Originally published April 04, 2006
By Kate Leckie
FREDERICK — A Frederick County Circuit Court jury has awarded $935,000 to the family of a Thurmont man who died about two weeks after having his gallbladder removed at Frederick Memorial Hospital on Aug. 7, 2002.
Deliberating about eight hours following a nine-day medical malpractice trial, the jury of four men and two women found that nurse Abu Kamara and Dr. Steven Nagel violated adequate standards of care for Lester Moser. They reached their verdict about 10 p.m. Friday.
The jury only placed damages against Mr. Kamara and his employer, OMV Medical Inc., ruling that it was the nurse’s failure to keep Dr. Nagel informed of the patient’s worsening condition that led to Mr. Moser’s fatal injuries, according to documents filed at the Frederick County Courthouse.
Mr. Kamara failed to contact Dr. Nagel about three key factors: that Mr. Moser was complaining of severe pain Aug. 9, 2002; that a tube needed for suctioning was not inserted in a timely fashion; and that the patient had vomited.
Transferred to Johns Hopkins Hospital on Aug. 21, 2002, Mr. Moser died two days later of sepsis and organ failure, court documents state.
Mr. Moser, a lifelong Frederick County resident, was 79 when he died.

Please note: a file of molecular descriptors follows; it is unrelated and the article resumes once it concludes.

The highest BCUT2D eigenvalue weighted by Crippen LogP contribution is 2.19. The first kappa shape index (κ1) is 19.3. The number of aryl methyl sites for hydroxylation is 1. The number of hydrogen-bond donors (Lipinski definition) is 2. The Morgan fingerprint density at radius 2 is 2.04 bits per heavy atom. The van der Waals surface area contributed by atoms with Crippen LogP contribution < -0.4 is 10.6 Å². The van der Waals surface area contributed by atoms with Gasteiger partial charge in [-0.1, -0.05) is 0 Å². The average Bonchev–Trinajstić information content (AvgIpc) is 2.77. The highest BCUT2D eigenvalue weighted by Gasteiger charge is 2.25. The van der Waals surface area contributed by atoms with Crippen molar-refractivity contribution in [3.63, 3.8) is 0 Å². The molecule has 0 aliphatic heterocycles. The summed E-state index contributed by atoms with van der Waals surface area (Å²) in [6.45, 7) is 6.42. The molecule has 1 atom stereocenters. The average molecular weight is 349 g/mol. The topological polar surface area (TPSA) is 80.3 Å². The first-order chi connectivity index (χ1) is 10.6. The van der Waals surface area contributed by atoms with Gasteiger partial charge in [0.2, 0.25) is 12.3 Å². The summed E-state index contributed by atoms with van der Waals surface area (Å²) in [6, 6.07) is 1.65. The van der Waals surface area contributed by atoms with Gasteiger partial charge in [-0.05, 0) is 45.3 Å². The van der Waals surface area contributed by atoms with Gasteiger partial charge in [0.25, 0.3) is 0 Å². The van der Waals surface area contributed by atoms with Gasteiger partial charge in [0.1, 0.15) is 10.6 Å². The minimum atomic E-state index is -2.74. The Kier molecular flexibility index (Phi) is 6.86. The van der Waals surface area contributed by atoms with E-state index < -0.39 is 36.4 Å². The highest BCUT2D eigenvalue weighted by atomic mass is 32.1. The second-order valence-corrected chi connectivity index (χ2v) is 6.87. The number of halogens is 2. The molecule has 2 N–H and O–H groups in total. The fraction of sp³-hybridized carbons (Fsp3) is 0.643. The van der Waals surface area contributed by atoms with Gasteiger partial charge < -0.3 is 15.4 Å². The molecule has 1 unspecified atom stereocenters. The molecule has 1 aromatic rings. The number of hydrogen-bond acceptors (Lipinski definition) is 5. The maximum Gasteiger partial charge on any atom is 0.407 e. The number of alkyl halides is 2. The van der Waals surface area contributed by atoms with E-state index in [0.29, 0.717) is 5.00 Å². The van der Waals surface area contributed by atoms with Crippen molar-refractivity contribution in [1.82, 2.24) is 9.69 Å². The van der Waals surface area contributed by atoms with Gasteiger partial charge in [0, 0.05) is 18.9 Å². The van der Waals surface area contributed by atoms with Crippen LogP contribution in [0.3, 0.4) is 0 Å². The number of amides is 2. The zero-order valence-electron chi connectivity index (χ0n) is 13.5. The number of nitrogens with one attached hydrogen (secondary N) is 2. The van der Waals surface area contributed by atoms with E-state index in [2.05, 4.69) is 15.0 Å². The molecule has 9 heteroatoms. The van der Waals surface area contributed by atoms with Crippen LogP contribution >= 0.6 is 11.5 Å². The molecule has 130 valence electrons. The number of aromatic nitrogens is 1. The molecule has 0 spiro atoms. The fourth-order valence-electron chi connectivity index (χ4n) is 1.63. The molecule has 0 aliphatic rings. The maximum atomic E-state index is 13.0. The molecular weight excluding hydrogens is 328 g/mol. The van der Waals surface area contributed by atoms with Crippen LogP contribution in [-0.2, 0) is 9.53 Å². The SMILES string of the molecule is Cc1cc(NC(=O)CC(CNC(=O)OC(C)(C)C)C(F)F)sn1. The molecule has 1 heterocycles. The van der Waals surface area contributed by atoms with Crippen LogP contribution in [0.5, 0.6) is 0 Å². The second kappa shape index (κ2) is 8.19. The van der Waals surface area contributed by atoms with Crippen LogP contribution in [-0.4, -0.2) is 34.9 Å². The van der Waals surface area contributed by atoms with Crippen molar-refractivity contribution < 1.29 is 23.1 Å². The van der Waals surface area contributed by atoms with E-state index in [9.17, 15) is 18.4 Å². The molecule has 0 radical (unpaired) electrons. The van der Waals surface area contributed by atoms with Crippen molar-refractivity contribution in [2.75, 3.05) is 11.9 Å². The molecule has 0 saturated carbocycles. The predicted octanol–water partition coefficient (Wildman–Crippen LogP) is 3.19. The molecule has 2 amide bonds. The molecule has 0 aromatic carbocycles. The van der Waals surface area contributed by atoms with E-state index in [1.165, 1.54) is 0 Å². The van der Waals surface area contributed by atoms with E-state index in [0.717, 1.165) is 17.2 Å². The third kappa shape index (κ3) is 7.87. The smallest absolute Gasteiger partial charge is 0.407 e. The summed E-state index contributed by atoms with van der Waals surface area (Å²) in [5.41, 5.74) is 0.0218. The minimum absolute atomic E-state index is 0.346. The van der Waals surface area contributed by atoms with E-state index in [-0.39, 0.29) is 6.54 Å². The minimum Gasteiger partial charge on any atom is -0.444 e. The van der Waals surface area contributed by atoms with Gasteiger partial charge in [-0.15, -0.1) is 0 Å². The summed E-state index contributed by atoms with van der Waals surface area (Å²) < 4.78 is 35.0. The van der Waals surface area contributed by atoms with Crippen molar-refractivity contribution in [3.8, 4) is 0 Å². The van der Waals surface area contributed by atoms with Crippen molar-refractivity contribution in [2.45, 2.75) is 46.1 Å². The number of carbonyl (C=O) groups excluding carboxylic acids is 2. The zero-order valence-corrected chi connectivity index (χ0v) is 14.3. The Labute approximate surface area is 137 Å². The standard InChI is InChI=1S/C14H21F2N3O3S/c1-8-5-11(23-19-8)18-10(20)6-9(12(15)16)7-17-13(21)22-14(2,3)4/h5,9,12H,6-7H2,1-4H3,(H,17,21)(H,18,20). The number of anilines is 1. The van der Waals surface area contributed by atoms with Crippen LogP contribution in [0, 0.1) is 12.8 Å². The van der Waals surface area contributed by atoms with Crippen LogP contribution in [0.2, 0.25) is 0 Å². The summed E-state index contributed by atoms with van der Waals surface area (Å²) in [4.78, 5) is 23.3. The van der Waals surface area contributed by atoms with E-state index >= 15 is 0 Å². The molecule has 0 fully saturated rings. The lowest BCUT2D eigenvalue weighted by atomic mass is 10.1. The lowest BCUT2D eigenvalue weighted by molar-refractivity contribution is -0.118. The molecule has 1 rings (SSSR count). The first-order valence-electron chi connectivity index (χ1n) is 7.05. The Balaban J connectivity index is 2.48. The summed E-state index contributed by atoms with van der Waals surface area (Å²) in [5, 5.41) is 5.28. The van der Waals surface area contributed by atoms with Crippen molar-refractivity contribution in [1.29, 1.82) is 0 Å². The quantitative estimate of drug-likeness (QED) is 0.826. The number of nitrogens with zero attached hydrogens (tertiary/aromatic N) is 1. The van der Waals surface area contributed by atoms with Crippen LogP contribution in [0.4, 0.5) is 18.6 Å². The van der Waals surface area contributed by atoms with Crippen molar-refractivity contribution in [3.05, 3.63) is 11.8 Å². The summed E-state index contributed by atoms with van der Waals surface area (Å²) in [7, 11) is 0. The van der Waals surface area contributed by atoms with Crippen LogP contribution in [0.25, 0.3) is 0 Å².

Virginia Moser filed the wrongful death suit Sept. 16, 2003, about a year after her husband’s death from complications arising from the elective surgery.
Citing her husband’s conscious pain and suffering, funeral and burial expenses, the suit sought more than $100,000 in damages for the death of her husband of 56 years and the father of her three grown children.
The jury awarded $55,000 for past expenses related to Mr. Moser’s medical care; $500,000 in noneconomic damages to his estate; $250,000 in damages to his wife; and $130,000 total in damages to his children.
Contacted Monday by telephone, Ms. Moser had little to say about the trial that ended years of legal maneuvering. “It was hard,” she said.
Son Wayne Moser said the family was satisfied with the verdict.
“We’re not the type to sue, but we were upset with the way my father’s care at the hospital was handled,” Mr. Moser said. “You put your family member in the hospital, and something horrible like this happens.
“This has been a great loss for our family,” he said.
John J. Sellinger, the lawyer representing the Mosers, said the family was gratified that the jury found in their favor.
“It’s been difficult emotionally for them to relive such a painful event. I never met him, but Lester Moser sounds like he was a wonderful man,” said Mr. Sellinger of the Silver Spring office of Greenburg & Bederman. “They’re really good people.”
Mr. Moser’s obituary referred to an upbringing on the family’s farm and time spent in the orchard.
He also worked as a school bus driver and rural letter carrier.
Mr. Kamara and OMV Medical Inc. of Takoma Park were represented by Stephen J. Cullen of Miles & Stockbridge in Towson. A phone call seeking comment Monday was not returned.
Before the case went to trial, Dr. Kevin Hurtt, who performed Mr. Moser’s surgery, and Frederick Memorial Hospital were dropped as defendants.
Judge G. Edward Dwyer Jr. presided over the civil trial.